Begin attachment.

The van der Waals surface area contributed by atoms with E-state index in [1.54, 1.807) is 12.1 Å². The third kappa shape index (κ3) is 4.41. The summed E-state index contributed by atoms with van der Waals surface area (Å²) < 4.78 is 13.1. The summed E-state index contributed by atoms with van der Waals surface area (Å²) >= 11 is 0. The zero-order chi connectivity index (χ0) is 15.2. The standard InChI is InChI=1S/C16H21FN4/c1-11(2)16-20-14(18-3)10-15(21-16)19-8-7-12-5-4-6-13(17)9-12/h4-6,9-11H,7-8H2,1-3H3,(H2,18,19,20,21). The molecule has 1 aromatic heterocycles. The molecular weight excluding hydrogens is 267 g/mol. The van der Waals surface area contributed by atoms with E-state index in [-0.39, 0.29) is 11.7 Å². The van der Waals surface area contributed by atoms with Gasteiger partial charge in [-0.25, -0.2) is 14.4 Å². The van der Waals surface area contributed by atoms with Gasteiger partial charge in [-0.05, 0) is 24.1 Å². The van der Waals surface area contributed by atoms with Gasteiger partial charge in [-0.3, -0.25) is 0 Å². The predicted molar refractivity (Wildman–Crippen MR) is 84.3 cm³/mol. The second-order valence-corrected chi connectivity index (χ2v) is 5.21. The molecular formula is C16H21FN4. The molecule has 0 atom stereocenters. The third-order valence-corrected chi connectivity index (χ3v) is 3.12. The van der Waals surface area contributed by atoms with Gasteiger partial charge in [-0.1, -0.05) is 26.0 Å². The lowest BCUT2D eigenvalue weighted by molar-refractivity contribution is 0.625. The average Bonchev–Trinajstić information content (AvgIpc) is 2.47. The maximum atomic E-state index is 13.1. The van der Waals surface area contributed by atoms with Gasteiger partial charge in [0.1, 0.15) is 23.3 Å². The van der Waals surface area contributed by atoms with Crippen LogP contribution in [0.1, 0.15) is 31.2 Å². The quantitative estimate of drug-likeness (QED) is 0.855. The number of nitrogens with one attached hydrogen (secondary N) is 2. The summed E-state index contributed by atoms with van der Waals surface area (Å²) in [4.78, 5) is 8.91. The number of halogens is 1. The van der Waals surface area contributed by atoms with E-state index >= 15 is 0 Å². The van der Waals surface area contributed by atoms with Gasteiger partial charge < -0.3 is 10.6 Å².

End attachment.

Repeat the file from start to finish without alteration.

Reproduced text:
The van der Waals surface area contributed by atoms with E-state index in [1.54, 1.807) is 12.1 Å². The third kappa shape index (κ3) is 4.41. The summed E-state index contributed by atoms with van der Waals surface area (Å²) < 4.78 is 13.1. The summed E-state index contributed by atoms with van der Waals surface area (Å²) >= 11 is 0. The zero-order chi connectivity index (χ0) is 15.2. The standard InChI is InChI=1S/C16H21FN4/c1-11(2)16-20-14(18-3)10-15(21-16)19-8-7-12-5-4-6-13(17)9-12/h4-6,9-11H,7-8H2,1-3H3,(H2,18,19,20,21). The molecule has 1 aromatic heterocycles. The molecular weight excluding hydrogens is 267 g/mol. The van der Waals surface area contributed by atoms with E-state index in [-0.39, 0.29) is 11.7 Å². The van der Waals surface area contributed by atoms with Gasteiger partial charge in [-0.25, -0.2) is 14.4 Å². The van der Waals surface area contributed by atoms with Gasteiger partial charge in [-0.05, 0) is 24.1 Å². The van der Waals surface area contributed by atoms with Gasteiger partial charge in [-0.3, -0.25) is 0 Å². The predicted molar refractivity (Wildman–Crippen MR) is 84.3 cm³/mol. The second-order valence-corrected chi connectivity index (χ2v) is 5.21. The molecular formula is C16H21FN4. The molecule has 0 atom stereocenters. The third-order valence-corrected chi connectivity index (χ3v) is 3.12. The van der Waals surface area contributed by atoms with Gasteiger partial charge in [-0.1, -0.05) is 26.0 Å². The lowest BCUT2D eigenvalue weighted by molar-refractivity contribution is 0.625. The average Bonchev–Trinajstić information content (AvgIpc) is 2.47. The maximum atomic E-state index is 13.1. The van der Waals surface area contributed by atoms with Gasteiger partial charge in [0.1, 0.15) is 23.3 Å². The van der Waals surface area contributed by atoms with Crippen LogP contribution in [0.1, 0.15) is 31.2 Å². The quantitative estimate of drug-likeness (QED) is 0.855. The number of nitrogens with one attached hydrogen (secondary N) is 2. The summed E-state index contributed by atoms with van der Waals surface area (Å²) in [4.78, 5) is 8.91. The number of halogens is 1. The van der Waals surface area contributed by atoms with E-state index >= 15 is 0 Å². The van der Waals surface area contributed by atoms with Gasteiger partial charge < -0.3 is 10.6 Å².